Image Credit: Alex Watson

Bodleian services still impacted by British Library cyber attack

The online services of the Bodleian Libraries continue to be disrupted by the cyberattack committed against the British Library.

Until 15th January, the main catalogue of the British Library was unavailable online, which affected a significant amount of content available via the Bodleian’s SOLO service. The current online version is read-only, which gives a snapshot of what is available as of April 2023. The catalogue excludes data including audio and visual content and manuscripts.

Oxford students who require access to legal deposit items are currently being encouraged by the Bodleian to fill out a Recommend a Purchase form if said item is not available on SOLO. Library Hub Discover, a list of UK-wide academic and specialist library catalogues, can also be used to obtain details of alternative locations for items.

As the Bodleian is one of six legal deposit libraries in the UK, it is entitled to a digital copy of all works published electronically in the country. The attack made all these digital copies unavailable to Oxford students and researchers for almost three months.

The read-only catalogue has restored a lot of items but electronic legal deposit content remains unavailable. Other British Library services, including EThOS (the UK’s national thesis service) and British Library inter-library requests, also continue to be affected.

In an update published on the British Library‚Äôs blog on 9th February, their Chief Executive Sir Roly Keating announced that an ‚Äúindicative timeline‚ÄĚ for the restoration of the library‚Äôs key services will be shared later this month. This will include access to collection items at the library‚Äôs Boston Spa site and further access to their digital collections.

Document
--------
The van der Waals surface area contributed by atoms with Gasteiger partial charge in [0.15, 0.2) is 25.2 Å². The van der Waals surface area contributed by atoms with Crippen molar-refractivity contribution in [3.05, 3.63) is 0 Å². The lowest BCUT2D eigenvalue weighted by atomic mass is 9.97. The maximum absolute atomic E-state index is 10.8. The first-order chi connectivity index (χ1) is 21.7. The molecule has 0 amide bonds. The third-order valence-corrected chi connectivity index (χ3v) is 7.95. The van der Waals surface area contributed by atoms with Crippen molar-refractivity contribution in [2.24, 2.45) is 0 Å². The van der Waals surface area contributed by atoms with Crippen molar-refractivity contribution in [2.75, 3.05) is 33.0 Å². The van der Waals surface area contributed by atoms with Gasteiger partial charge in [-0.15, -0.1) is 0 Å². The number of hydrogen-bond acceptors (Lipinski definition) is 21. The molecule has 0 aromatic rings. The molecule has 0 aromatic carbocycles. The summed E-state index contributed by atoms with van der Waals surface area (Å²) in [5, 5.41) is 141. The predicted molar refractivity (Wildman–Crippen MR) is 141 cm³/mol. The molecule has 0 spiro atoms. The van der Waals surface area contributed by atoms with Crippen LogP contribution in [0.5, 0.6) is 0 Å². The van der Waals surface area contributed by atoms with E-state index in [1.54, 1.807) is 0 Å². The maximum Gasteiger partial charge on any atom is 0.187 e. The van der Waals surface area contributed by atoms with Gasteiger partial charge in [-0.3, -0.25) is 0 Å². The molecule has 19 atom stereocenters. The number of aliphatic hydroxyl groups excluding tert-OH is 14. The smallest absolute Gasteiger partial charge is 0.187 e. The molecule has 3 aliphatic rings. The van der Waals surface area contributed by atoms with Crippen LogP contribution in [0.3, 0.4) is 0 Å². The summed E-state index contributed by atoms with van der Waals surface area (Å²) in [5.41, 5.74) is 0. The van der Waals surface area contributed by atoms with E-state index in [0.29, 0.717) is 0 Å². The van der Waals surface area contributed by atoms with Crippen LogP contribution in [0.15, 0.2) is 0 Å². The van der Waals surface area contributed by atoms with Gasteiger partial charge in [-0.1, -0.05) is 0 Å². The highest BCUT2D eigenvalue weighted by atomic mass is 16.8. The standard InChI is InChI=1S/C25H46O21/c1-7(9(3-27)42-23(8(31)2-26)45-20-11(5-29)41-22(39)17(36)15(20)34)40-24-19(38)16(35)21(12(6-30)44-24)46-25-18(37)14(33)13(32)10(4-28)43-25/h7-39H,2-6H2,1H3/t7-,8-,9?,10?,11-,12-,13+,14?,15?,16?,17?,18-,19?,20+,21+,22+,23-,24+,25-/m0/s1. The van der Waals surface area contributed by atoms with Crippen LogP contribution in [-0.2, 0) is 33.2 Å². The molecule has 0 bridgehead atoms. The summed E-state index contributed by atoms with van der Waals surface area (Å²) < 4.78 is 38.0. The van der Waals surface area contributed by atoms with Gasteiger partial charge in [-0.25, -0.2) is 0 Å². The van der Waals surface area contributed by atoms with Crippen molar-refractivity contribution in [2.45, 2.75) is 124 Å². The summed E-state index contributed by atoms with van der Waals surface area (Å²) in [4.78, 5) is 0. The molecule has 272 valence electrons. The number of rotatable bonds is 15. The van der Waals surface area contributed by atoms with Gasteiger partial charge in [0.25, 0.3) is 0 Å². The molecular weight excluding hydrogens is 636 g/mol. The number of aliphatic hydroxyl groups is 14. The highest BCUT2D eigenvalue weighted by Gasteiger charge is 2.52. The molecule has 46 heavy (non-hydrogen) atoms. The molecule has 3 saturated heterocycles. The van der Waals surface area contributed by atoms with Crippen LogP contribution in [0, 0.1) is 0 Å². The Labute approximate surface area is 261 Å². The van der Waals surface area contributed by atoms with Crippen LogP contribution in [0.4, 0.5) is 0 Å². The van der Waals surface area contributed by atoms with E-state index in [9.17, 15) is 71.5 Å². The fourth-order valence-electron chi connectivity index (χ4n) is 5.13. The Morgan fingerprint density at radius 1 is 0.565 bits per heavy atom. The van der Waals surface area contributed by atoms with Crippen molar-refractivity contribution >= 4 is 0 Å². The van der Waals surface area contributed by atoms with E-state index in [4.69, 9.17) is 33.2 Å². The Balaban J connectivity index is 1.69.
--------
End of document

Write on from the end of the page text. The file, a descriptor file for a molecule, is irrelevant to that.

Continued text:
The cyber attack was perpetrated by the Russia-affiliated ransomware group Rhysida in October 2023. They demanded a ransom of 20 bitcoin, around £596,000 at the time, to restore the British Library’s online services and return their stolen data. When the British Library refused to pay, Rhysida released approximately 600GB of leaked data to the public.

Rhysida’s attack left the British Library without over 10 million journal articles and almost 800,000 books, journals, maps, and music scores for 11 weeks. The full restoration of online systems is expected to take several months. In January the Financial Times reported that it could cost the British Library £7 million (around 40% of their reserves) to completely recover their systems.

A spokesperson for the Bodleian Libraries provided The Oxford Student with the following comment: “As many students will be aware, the British Library suffered an major cyber-attack last year, which has significantly impacted services and access to digital materials received through the legal deposit privilege across all UK legal deposit libraries, including non-print legal deposit books, scores, journal articles and issues, and the UK web archive.

“We understand how unsettling service disruptions can be, particularly around milestone moments of study and regret any inconvenience caused. In order to help lessen the impact of this event on our readers, we have developed, where possible, other routes to access materials that are currently unavailable. We ask that you contact your subject librarian if you need access to an electronic Legal Deposit item.

“We want to assure our readers that we are working with the British Library to do everything we can to fix the situation and restore electronic Legal Deposit services as soon as possible.

“An update on service provision improvements will be shared later this month by the British Library. In the meantime, we recommend readers visit our libguide to see potential alternative routes to locate content.”

Image Credit: Alex Watson

Image Description: the British Library book curve